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VR devs react to CCP exit: "VR is not dead"

Studios still optimistic about VR's future, saying headlines about its death are simply "scandalous"

Icelandic developer CCP Games surprised us all this week with the announcement that it would be winding down its VR operations. The company's Atlanta location will be shuttered while its Newcastle studio is up for sale - all told, about 100 jobs are affected and it clearly doesn't send a great signal to those waiting for the VR business to take off. CCP, after all, has been one of the VR leaders from the very start, with Oculus using EVE Valkyrie as a showcase for what its Rift headset could do even before a consumer version had been finalized.

So if CCP is jumping ship, what does that say about VR's prospects? And should other developers working in VR, especially those who are 100% committed to the space over traditional gaming, be ringing the alarm bells? The situation isn't as dire in VR as CCP's situation might suggest, say the developers we chatted with.

Proclamations that "VR is dead" are nothing more than "scandalous headlines," says Denny Unger, CEO of Cloudhead Games, whose studio is responsible for the critically acclaimed The Gallery franchise.

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CCP will cease VR development but still support EVE Valkyrie

"[Saying VR's dead] really calls out a lack of understanding about what's really going on," Unger comments. "In some ways this narrative is being prompted by an impatient investment community latching onto AR as 'The next BIG thing', a cool but wholly incomparable medium. On the other end of the spectrum, you have AAA software companies with inflated expectations on return contrasted by lower-end shovelware muddying the gears of quality.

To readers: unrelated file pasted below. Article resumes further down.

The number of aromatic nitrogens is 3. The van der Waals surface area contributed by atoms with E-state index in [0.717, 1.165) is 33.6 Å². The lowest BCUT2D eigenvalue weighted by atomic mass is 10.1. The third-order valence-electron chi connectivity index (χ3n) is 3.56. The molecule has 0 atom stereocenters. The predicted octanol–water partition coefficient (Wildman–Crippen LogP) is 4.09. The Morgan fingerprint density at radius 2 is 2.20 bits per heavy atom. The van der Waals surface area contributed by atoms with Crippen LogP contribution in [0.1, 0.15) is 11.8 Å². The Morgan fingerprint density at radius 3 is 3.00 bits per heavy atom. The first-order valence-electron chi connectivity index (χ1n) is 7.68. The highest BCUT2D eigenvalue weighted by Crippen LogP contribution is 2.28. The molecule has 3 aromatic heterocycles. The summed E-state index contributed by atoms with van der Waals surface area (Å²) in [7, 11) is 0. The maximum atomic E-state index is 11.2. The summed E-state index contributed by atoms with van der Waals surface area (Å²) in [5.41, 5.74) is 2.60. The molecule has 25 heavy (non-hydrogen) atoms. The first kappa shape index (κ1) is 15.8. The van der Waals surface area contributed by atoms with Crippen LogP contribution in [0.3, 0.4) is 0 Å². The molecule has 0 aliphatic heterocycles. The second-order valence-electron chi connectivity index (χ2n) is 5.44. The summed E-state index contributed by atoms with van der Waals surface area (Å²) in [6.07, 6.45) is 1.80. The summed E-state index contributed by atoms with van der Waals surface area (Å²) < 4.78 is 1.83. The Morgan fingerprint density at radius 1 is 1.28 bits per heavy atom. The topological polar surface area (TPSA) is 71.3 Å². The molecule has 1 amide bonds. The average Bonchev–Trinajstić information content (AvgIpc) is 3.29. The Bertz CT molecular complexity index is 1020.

"CCP's decision to take a break from VR likely had more to do with over-estimated short-term expectations and challenges in production scope/scale this early in the cycle"

Denny Unger, Cloudhead Games

"And finally, you have a fragmented market of VR devices, with wildly different quality standards/features and price points, and few opportunities for the public (or developers) to try the devices. The net effect of all of this is a seriously confused general public, resource strapped developers looking for stability and a foggy future outlook."

He adds, "CCP's decision to take a break from VR likely had more to do with over-estimated short-term expectations and challenges in production scope/scale this early in the cycle. Stakeholders in larger companies are much less likely to have the patience and understanding of VR's slow boil to widespread adoption. VR development in 2017 is an investment in the future and an early chance to plant your flag before the scales of widespread adoption tip.